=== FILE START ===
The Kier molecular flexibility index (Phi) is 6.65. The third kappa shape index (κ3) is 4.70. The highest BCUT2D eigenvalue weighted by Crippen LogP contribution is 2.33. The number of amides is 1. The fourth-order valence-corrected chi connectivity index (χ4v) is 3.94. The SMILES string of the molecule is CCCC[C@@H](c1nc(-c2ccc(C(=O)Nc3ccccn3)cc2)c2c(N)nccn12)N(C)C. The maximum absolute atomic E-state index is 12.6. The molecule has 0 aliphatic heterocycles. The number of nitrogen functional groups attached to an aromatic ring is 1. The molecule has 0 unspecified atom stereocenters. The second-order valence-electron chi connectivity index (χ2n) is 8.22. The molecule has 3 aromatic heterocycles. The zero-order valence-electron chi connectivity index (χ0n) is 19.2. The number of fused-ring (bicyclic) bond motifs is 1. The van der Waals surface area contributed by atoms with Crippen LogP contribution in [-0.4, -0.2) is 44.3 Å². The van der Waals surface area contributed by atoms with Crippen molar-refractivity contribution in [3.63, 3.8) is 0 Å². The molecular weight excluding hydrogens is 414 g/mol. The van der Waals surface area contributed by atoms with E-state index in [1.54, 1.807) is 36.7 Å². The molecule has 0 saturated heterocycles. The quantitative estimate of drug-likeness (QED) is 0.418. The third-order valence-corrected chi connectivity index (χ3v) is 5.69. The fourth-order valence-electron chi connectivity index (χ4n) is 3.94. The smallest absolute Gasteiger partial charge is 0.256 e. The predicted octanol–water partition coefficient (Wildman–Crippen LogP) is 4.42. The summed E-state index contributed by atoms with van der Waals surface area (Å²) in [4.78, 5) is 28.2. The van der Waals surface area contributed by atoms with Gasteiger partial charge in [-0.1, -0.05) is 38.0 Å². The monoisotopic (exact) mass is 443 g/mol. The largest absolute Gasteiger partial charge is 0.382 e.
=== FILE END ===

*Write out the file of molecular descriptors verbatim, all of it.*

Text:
The Kier molecular flexibility index (Phi) is 6.65. The third kappa shape index (κ3) is 4.70. The highest BCUT2D eigenvalue weighted by Crippen LogP contribution is 2.33. The number of amides is 1. The fourth-order valence-corrected chi connectivity index (χ4v) is 3.94. The SMILES string of the molecule is CCCC[C@@H](c1nc(-c2ccc(C(=O)Nc3ccccn3)cc2)c2c(N)nccn12)N(C)C. The maximum absolute atomic E-state index is 12.6. The molecule has 0 aliphatic heterocycles. The number of nitrogen functional groups attached to an aromatic ring is 1. The molecule has 0 unspecified atom stereocenters. The second-order valence-electron chi connectivity index (χ2n) is 8.22. The molecule has 3 aromatic heterocycles. The zero-order valence-electron chi connectivity index (χ0n) is 19.2. The number of fused-ring (bicyclic) bond motifs is 1. The van der Waals surface area contributed by atoms with Crippen LogP contribution in [-0.4, -0.2) is 44.3 Å². The van der Waals surface area contributed by atoms with Crippen molar-refractivity contribution in [3.63, 3.8) is 0 Å². The molecular weight excluding hydrogens is 414 g/mol. The van der Waals surface area contributed by atoms with E-state index in [1.54, 1.807) is 36.7 Å². The molecule has 0 saturated heterocycles. The quantitative estimate of drug-likeness (QED) is 0.418. The third-order valence-corrected chi connectivity index (χ3v) is 5.69. The fourth-order valence-electron chi connectivity index (χ4n) is 3.94. The smallest absolute Gasteiger partial charge is 0.256 e. The predicted octanol–water partition coefficient (Wildman–Crippen LogP) is 4.42. The summed E-state index contributed by atoms with van der Waals surface area (Å²) in [4.78, 5) is 28.2. The van der Waals surface area contributed by atoms with Gasteiger partial charge in [-0.1, -0.05) is 38.0 Å². The monoisotopic (exact) mass is 443 g/mol. The largest absolute Gasteiger partial charge is 0.382 e.